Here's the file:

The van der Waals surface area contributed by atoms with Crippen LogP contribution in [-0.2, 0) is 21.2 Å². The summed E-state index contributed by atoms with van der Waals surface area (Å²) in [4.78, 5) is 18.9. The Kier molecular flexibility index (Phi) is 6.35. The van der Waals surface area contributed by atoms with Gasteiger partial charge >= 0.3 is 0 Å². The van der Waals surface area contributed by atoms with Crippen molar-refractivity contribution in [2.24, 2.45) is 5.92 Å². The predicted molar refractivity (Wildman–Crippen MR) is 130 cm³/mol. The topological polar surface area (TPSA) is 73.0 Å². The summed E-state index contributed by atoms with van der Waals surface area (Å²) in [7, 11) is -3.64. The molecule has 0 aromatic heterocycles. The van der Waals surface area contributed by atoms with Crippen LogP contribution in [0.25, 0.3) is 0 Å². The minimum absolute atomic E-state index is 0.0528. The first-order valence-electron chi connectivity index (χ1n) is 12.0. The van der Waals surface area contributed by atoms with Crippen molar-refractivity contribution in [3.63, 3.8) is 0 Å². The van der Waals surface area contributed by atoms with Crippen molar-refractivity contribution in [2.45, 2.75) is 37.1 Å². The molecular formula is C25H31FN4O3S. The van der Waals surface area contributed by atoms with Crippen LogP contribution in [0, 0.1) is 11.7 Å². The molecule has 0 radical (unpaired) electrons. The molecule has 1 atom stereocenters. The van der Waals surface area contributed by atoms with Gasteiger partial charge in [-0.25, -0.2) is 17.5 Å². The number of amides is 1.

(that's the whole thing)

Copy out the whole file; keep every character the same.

The van der Waals surface area contributed by atoms with Crippen LogP contribution in [-0.2, 0) is 21.2 Å². The summed E-state index contributed by atoms with van der Waals surface area (Å²) in [4.78, 5) is 18.9. The Kier molecular flexibility index (Phi) is 6.35. The van der Waals surface area contributed by atoms with Gasteiger partial charge >= 0.3 is 0 Å². The van der Waals surface area contributed by atoms with Crippen molar-refractivity contribution in [2.24, 2.45) is 5.92 Å². The predicted molar refractivity (Wildman–Crippen MR) is 130 cm³/mol. The topological polar surface area (TPSA) is 73.0 Å². The summed E-state index contributed by atoms with van der Waals surface area (Å²) in [7, 11) is -3.64. The molecule has 0 aromatic heterocycles. The van der Waals surface area contributed by atoms with Crippen LogP contribution in [0.25, 0.3) is 0 Å². The minimum absolute atomic E-state index is 0.0528. The first-order valence-electron chi connectivity index (χ1n) is 12.0. The van der Waals surface area contributed by atoms with Crippen molar-refractivity contribution in [3.63, 3.8) is 0 Å². The van der Waals surface area contributed by atoms with Crippen molar-refractivity contribution in [2.45, 2.75) is 37.1 Å². The molecular formula is C25H31FN4O3S. The van der Waals surface area contributed by atoms with Crippen LogP contribution in [0, 0.1) is 11.7 Å². The molecule has 0 radical (unpaired) electrons. The molecule has 1 atom stereocenters. The van der Waals surface area contributed by atoms with Gasteiger partial charge in [-0.25, -0.2) is 17.5 Å². The number of amides is 1.